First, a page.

Whipped mashed potatoes are my new favorite side dish. Last night I was knee-deep in my usual bowl of mashed potatoes when I decided that I wanted to spice it up a bit. I have had wasabi-mashed potatoes, but I did not have any of the spicy green mash at home. Garlic mashed potatoes was an option. Or what about Red Pepper mashed potatoes? I had never tried it before, but I had a red pepper in the fridge that I roasted the day before. I blended it in my magic bullet express, and added it to the already whipped bowl of mashed potatoes. One more dash of salt, and it was excellent.
Roasted Red Pepper Mashed Potatoes
2 russet potatoes, peeled and cubed
2 T. sour cream
2 T. butter or margarine
1 clove garlic, peeled
1/2 c. chicken broth
salt and pepper
1/2 roasted red pepper (recipe below)
Bring large pot of water to boil. Add potatoes and garlic. Return to boil, reduce heat to medium. Boil until fork tender. Drain. Add remaining ingredients, whip with electric beater until creamy.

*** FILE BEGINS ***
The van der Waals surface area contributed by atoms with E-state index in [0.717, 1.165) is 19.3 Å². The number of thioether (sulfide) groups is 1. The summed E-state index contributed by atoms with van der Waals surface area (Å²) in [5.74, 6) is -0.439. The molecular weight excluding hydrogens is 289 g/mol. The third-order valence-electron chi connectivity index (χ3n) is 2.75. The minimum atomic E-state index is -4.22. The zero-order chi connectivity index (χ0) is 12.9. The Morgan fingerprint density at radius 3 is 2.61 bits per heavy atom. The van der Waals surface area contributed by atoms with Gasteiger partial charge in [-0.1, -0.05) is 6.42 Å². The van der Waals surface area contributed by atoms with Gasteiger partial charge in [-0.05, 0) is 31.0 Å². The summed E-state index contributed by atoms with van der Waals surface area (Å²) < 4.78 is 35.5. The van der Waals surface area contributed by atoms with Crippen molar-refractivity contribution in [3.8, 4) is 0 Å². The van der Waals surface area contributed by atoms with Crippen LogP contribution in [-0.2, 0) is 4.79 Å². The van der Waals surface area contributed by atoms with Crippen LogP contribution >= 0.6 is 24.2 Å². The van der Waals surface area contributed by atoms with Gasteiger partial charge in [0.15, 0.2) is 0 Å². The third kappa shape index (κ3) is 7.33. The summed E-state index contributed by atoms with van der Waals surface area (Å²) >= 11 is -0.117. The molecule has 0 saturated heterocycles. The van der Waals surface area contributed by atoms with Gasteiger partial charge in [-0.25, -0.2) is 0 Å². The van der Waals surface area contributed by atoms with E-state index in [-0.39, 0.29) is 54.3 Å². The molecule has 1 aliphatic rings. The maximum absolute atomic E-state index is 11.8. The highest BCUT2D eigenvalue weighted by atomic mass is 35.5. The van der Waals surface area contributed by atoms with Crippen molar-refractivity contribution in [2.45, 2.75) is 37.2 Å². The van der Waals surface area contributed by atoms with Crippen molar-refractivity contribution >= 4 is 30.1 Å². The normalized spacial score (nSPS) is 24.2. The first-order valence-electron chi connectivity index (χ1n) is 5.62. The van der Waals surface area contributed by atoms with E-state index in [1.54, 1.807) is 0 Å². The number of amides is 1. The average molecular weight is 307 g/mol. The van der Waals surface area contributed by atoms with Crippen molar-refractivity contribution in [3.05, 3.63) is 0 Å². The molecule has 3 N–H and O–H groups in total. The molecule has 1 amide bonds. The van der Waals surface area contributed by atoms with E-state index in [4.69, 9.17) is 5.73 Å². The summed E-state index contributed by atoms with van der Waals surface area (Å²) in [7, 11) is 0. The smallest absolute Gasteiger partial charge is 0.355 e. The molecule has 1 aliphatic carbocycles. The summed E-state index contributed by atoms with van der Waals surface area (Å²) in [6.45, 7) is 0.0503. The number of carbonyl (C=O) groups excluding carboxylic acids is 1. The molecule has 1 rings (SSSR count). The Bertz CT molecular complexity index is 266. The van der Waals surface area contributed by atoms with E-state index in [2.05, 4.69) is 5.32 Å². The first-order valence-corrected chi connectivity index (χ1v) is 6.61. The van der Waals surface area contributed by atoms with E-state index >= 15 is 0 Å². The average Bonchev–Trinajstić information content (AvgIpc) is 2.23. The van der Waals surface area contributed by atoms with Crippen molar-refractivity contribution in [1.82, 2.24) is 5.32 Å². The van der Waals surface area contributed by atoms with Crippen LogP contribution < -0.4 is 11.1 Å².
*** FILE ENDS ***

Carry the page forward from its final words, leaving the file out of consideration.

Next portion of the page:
Roasted Red Pepper
Place red pepper over open flame on stove top, grill or in broiler. Monitor closely. Let flame char the skins of the pepper. Turn frequently until entire pepper is black. Place directly in zip lock bag or sealed container. Let steam for 15 minutes. Remove from bag, rinse under cold water to remove black skin. Remove stem and center seeds. To store, add olive oil and seal. Serve with bread and goat cheese or mashed potatoes.
Here is my recipe for chocolate chip cookies. Instead of a chocolate bar, I have also used chopped heath bar.
Chocolate Chip Cookies
1 c. (2 sticks) butter
1 c. brown sugar
1 c. sugar
1 t. vanilla
2 c. flour
1 t. baking soda
2 1/2 c. blended oatmeal (measure first)
1/2 t. salt
1 8oz chocolate bar, grated
1 t. baking powder
1 c. chopped nuts
12 oz. chocolate chips
Preheat oven to 375 degrees.
Cream eggs and sugars in large bowl. Add eggs and vanilla. In a medium bowl, mix flour, baking soda, salt, baking powder. Add to butter mixture. Stir in grated chocolate, chocolate chips, and nuts. Drop by rounded spoonfuls on cookie sheet. Bake 10 minutes. Let cool on wire rack.